• My Birzman BM18-TW-10-60NM (Amazon affiliate link) torque wrench has a measuring range of 10 to 60 Nm.
• In other words, its maximum measuring torque is 60 Nm.
• 90% of 60 Nm is 54 Nm (0.9 x 60).
So, I should not measure over 54 Nm with that wrench.
• 20% of 60 Nm is 12 Nm (0.2 x 60).
So, my wrench is not super accurate for values below 12 Nm.

As you can see, my “10 to 60 Nm” torque wrench is best used in a range from 12 to 54 Nm. I.e. between 20% and 90% of the maximum torque it can measure.

Could we make one more example, just in case? 🙂

This is a rather expensive and high-quality torque wrench, but even with it, it is reasonable to expect accurate results “only” in the range from 3.2 to 14.4 Nm – even though it says 2 to 16 Nm on the package and has a scale for that range of torques.

In separate articles, I’ve explained:

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## 5. Calibration, maintenance, and taking care of your torque wrenches

These are precision instruments. I’ll repeat: torque wrenches are precision instruments. Treat them as such.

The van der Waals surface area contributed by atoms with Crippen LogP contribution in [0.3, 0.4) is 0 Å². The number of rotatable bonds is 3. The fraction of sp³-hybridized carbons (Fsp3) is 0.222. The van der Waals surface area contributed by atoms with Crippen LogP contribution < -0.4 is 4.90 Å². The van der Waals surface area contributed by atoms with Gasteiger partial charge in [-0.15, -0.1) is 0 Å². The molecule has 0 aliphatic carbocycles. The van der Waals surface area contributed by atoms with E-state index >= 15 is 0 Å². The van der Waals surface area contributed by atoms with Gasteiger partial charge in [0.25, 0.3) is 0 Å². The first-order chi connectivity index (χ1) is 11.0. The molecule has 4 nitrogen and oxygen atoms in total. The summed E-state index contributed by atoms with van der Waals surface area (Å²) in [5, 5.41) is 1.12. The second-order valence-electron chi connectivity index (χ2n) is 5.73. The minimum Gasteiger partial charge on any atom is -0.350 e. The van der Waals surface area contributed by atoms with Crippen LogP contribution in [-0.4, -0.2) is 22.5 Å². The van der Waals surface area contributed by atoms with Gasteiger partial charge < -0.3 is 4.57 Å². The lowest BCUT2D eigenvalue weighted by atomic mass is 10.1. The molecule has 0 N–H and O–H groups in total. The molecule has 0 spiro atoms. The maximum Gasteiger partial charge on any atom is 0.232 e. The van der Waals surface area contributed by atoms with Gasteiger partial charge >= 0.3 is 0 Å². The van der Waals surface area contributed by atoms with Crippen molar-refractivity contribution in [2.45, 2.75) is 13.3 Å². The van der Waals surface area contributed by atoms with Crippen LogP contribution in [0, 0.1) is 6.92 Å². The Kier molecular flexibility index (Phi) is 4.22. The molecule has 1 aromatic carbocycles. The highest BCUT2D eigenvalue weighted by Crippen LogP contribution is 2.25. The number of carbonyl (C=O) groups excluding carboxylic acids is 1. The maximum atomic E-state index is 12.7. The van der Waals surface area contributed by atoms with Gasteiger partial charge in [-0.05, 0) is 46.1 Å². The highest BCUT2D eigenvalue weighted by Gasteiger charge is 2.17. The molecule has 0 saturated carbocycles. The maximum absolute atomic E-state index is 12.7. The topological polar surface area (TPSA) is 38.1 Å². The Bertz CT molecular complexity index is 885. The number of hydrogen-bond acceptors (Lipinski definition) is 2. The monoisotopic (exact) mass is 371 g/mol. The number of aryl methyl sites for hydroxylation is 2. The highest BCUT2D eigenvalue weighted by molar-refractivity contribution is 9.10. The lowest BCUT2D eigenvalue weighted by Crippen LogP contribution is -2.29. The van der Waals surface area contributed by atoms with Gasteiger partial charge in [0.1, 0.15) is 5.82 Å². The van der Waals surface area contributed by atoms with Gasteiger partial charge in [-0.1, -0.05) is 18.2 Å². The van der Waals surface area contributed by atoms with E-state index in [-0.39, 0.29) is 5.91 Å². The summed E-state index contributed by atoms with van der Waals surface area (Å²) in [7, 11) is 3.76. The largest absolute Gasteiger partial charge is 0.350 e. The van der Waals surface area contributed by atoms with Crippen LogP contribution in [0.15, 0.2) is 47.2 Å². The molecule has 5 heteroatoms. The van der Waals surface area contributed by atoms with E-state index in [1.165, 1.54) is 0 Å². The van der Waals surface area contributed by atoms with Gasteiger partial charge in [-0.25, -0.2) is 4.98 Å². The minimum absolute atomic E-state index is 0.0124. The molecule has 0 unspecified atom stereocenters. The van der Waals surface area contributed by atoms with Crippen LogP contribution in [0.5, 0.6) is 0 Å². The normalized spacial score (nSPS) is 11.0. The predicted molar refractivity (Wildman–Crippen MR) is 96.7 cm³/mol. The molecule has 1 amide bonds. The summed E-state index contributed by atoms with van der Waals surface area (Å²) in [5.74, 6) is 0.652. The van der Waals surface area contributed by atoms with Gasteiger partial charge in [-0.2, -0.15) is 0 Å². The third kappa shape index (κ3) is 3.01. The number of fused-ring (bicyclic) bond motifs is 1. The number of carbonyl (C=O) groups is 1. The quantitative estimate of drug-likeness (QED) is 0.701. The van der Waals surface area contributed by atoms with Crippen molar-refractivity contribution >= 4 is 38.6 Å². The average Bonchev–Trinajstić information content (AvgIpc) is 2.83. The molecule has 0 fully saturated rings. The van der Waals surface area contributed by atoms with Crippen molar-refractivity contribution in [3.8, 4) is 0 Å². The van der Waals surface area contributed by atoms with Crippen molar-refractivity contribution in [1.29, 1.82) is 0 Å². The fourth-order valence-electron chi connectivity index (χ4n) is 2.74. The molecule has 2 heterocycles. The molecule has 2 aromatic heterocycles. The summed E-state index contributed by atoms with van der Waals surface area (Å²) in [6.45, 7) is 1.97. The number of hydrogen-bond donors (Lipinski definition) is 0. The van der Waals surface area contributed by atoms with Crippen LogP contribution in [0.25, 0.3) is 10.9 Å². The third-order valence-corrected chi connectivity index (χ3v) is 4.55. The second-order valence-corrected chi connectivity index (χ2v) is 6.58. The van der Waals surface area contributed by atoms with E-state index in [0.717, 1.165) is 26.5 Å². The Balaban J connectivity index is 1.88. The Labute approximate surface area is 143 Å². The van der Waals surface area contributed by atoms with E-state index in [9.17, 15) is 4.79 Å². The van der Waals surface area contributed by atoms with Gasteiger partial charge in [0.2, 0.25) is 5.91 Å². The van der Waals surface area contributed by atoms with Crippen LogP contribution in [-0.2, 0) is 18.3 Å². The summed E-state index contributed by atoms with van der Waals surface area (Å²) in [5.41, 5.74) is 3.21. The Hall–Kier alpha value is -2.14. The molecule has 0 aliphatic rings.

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### 5.1. Maintenance and taking care

• Don’t use them to loosen (stuck) bolts & nuts (very few models allow bolt loosening, and their user manual usually states that explicitly).
• Never use them for torques that exceed their maximum measurement torque.
• Preferably, use ordinary wrenches or ratchets to get the bolts snug, then use a torque wrench for the final tensioning.
• Keep them away from the sources of heat, moisture, extreme cold, high vibrations and similar adverse conditions.
• Set them to the minimum torque setting (or to zero – depending on the manufacturer’s instructions) when not in use. Otherwise, they will go out of calibration quickly.
• Keep them clean (this goes for all the tools).
• Keep the moving parts adequately lubricated (following the manufacturer’s recommendations).
• Don’t use them as a hammer (I’ve seen folks use ratchets in that way).